JUL 20, 2024

Best TV technology: OLED vs LCD vs QLED

If you’re after a new TV, you’ll see row after row of relatively thin flat panels. Some are LCD, some are OLED, some might be described as QLED or even Mini LED. So how do you pick the best TV type for your needs, and what’s the difference?

For most of us, when we go TV shopping, we’ve probably got a budget in mind, and maybe also a screen size. Screen sizes for TVs are always measured diagonally in inches, with sizes typically ranging from 24 inches all the way up to gargantuan models 85 inches or even bigger. Sales figures suggest that many Australians opt for screens 55 inches or above, but often settle more around a more pragmatic measure: The budget they can afford for a new TV.

With budget in mind, you want to make sure that you’re getting the best TV for your money, right? This is where it can really pay to know a little about underlying screen technologies and what they typically mean for picture quality. The use of “typically” there is quite deliberate, because even the best 8K TV will struggle if you’re watching a grainy YouTube video on it – and likewise, that super-cheap TV you got from an online-only brand might not do full justice to your 4K footy match either! The picture quality of what you’re watching and how it’s being broadcast or streamed to you will have an effect on its overall quality, though a lot of TVs now also do some level of post-processing to try to improve overall picture presentation.

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LED LCD: Affordable but basic

For the most part if you’re buying the cheapest tier of TVs – essentially most panels under $1,000 – you’re getting a basic LED LCD TV. These use a backlight to illuminate the display for a reasonable but basic picture quality. LED LCD panels are fairly easy for companies to manufacture, which is a big part of why they’re cheaper to buy.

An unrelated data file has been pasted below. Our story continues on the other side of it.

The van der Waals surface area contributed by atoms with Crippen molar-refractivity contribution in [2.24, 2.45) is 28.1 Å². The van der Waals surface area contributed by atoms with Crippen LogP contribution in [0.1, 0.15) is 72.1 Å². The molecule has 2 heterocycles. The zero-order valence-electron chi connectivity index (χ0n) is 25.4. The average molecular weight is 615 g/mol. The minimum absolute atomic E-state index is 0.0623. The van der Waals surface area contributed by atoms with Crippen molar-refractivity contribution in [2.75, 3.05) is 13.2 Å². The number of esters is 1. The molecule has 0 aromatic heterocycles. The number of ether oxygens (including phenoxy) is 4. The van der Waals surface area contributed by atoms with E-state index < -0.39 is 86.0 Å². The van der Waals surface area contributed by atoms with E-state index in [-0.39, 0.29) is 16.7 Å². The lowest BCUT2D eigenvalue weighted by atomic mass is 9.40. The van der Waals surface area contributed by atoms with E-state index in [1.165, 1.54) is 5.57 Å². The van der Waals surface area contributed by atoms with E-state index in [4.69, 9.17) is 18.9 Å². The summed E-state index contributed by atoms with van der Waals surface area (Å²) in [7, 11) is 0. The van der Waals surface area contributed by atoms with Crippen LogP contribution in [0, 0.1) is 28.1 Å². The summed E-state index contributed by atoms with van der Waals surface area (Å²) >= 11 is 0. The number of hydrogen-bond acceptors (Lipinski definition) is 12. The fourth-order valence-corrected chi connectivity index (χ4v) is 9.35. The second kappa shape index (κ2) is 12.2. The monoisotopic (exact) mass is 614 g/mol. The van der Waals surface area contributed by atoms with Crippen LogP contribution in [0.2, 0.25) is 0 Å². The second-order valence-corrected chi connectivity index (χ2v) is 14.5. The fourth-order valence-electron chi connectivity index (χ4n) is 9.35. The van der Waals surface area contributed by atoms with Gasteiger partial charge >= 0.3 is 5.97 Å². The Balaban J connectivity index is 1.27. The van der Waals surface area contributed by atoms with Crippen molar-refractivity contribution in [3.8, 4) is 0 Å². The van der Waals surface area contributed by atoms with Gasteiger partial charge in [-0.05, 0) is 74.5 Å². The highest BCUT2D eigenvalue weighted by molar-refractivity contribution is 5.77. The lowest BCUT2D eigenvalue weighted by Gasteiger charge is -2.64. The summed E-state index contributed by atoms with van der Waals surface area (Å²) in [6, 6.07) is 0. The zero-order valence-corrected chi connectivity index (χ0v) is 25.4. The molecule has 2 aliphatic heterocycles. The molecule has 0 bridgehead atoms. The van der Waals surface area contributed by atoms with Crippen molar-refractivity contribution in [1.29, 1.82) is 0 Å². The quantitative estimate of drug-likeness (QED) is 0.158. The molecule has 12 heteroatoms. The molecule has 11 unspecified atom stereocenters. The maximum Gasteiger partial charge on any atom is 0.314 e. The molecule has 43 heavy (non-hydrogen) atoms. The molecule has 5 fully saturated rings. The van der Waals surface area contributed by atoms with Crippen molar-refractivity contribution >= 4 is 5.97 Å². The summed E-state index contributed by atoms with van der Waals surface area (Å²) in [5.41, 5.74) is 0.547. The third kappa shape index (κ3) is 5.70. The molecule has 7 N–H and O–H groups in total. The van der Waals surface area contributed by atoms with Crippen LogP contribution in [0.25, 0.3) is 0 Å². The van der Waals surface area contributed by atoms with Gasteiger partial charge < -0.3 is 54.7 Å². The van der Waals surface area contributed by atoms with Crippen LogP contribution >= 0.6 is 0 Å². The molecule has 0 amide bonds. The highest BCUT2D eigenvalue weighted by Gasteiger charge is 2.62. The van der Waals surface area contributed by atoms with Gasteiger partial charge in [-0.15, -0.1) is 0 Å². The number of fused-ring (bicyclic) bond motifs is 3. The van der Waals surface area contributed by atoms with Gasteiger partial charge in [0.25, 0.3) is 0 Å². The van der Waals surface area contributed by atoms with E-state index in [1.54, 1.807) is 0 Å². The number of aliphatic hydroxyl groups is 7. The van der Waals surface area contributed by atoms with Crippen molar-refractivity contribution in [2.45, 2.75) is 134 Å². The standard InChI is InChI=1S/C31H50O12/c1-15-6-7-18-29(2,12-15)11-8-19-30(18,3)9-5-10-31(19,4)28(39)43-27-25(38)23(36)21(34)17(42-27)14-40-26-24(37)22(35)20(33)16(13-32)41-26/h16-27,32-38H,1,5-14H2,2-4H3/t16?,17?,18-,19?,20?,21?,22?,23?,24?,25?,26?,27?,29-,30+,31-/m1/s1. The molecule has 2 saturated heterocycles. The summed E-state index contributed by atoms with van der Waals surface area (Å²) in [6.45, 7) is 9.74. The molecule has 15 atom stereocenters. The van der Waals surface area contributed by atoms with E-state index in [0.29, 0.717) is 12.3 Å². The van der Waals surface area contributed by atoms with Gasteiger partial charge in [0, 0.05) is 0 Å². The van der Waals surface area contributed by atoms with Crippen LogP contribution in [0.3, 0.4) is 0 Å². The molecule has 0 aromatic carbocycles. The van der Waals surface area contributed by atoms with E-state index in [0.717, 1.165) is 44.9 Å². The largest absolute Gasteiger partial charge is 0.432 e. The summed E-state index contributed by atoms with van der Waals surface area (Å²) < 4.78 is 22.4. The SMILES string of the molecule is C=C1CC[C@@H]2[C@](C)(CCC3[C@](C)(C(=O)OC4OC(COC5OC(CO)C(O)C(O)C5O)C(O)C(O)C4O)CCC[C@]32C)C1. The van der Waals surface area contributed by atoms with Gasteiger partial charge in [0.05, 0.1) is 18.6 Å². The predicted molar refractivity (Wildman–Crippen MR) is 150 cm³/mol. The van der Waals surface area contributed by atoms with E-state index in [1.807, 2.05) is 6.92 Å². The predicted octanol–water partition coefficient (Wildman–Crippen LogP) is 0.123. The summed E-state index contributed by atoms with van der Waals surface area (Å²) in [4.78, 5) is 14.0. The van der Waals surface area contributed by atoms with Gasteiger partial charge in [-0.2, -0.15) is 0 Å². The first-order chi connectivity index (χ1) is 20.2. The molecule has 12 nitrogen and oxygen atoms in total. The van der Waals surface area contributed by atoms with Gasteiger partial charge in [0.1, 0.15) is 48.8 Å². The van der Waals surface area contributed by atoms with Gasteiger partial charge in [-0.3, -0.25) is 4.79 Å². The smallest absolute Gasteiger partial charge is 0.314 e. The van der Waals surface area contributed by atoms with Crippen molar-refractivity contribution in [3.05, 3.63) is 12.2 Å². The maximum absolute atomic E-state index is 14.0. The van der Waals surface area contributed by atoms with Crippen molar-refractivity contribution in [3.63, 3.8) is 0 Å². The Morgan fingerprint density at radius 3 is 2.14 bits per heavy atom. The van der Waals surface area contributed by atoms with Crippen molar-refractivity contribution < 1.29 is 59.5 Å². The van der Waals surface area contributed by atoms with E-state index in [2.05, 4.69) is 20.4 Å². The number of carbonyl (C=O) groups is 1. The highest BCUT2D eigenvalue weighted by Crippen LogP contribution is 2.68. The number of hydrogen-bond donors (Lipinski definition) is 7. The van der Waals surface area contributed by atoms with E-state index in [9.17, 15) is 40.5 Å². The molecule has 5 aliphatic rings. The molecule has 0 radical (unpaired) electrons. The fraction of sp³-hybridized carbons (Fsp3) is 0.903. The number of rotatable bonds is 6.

The issue that most LED LCD panels have relates to contrast – in very simple terms, the difference between the blackest of black tones in an image and the brightest areas. So if you’ve got a street scene at night with a single light in view, most of that scene should be black, except for the area around the light, which should be quite bright, and, depending on the kind of scene, possibly even a little colourful. That contrast is typically not handled well by cheaper LED LCD TVs, with a lot of colour bleed and/or areas that look more grey than properly black.

QLED: Enter the Quantum realm

So, what do you do if you’ve got an LED LCD and you want a little better contrast and picture quality? The next effective step up in the quality ladder is QLED. QLED (Quantum Dot Light Emitting Diode) TVs use the same kinds of backlighting technologies as regular LED LCD TVs, but with an added layer of quantum dots in a film on the tv panel that enables better colour representation and higher levels of brightness. That brightness is especially important if you’re placing your TV (or a computer monitor) in a room with a direct window that gets a lot of sunlight.

If you do have your TV there, you’re almost certainly aware of how the glare from the sun can totally wash out a lot of TV images. Having a TV with high brightness can combat that problem to an extent, making it possible to continue watching your favourite programs without having to draw the curtains.

OLED: Supreme contrast, high cost

OLED TVs (Organic Light Emitting Diode, if you’ve ever wondered) for the longest time have been held up to be the gold standard of TVs… and despite advances in competing technologies, most experts agree that they still are.

OLED TVs do not require a backlight array on the rear or sides of the TV to illuminate their panels, because each individual pixel onscreen has its own lighting within it that it can emit – or not emit – as needed. As such, OLED can deliver “perfect” black tones from pixel elements not on right next door to the brightest elements in a picture. A newer variant of OLED, typically called QD-OLED combines the Quantum dot technology used by QLED with the supreme contrast of OLED – though these are amongst the priciest TVs you can buy. That cost can be a big issue across the board, though with more OLED brands on the market these days, there’s some stiff competition, which can lead to some price cuts.